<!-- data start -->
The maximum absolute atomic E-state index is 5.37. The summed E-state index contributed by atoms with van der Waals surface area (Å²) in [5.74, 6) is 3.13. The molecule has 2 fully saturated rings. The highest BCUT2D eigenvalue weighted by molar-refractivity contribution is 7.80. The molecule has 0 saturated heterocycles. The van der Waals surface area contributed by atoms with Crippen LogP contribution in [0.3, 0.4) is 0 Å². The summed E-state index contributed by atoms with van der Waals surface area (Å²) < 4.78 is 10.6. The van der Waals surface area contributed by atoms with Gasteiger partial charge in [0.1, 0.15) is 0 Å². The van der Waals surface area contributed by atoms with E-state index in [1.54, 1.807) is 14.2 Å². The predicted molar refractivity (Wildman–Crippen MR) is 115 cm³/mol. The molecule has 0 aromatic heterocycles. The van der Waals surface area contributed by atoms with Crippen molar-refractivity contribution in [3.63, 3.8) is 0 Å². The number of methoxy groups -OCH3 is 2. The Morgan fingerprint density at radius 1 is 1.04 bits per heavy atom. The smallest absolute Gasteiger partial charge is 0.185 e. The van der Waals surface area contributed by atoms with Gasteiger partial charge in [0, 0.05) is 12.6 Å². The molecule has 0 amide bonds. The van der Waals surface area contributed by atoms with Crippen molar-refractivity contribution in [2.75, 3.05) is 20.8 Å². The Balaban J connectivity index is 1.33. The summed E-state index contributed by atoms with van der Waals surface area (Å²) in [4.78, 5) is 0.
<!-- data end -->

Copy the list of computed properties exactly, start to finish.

The maximum absolute atomic E-state index is 5.37. The summed E-state index contributed by atoms with van der Waals surface area (Å²) in [5.74, 6) is 3.13. The molecule has 2 fully saturated rings. The highest BCUT2D eigenvalue weighted by molar-refractivity contribution is 7.80. The molecule has 0 saturated heterocycles. The van der Waals surface area contributed by atoms with Crippen LogP contribution in [0.3, 0.4) is 0 Å². The summed E-state index contributed by atoms with van der Waals surface area (Å²) < 4.78 is 10.6. The van der Waals surface area contributed by atoms with Gasteiger partial charge in [0.1, 0.15) is 0 Å². The van der Waals surface area contributed by atoms with E-state index in [1.54, 1.807) is 14.2 Å². The predicted molar refractivity (Wildman–Crippen MR) is 115 cm³/mol. The molecule has 0 aromatic heterocycles. The van der Waals surface area contributed by atoms with Crippen molar-refractivity contribution in [3.63, 3.8) is 0 Å². The number of methoxy groups -OCH3 is 2. The Morgan fingerprint density at radius 1 is 1.04 bits per heavy atom. The smallest absolute Gasteiger partial charge is 0.185 e. The van der Waals surface area contributed by atoms with Gasteiger partial charge in [0, 0.05) is 12.6 Å². The molecule has 0 amide bonds. The van der Waals surface area contributed by atoms with Crippen molar-refractivity contribution in [2.75, 3.05) is 20.8 Å². The Balaban J connectivity index is 1.33. The summed E-state index contributed by atoms with van der Waals surface area (Å²) in [4.78, 5) is 0.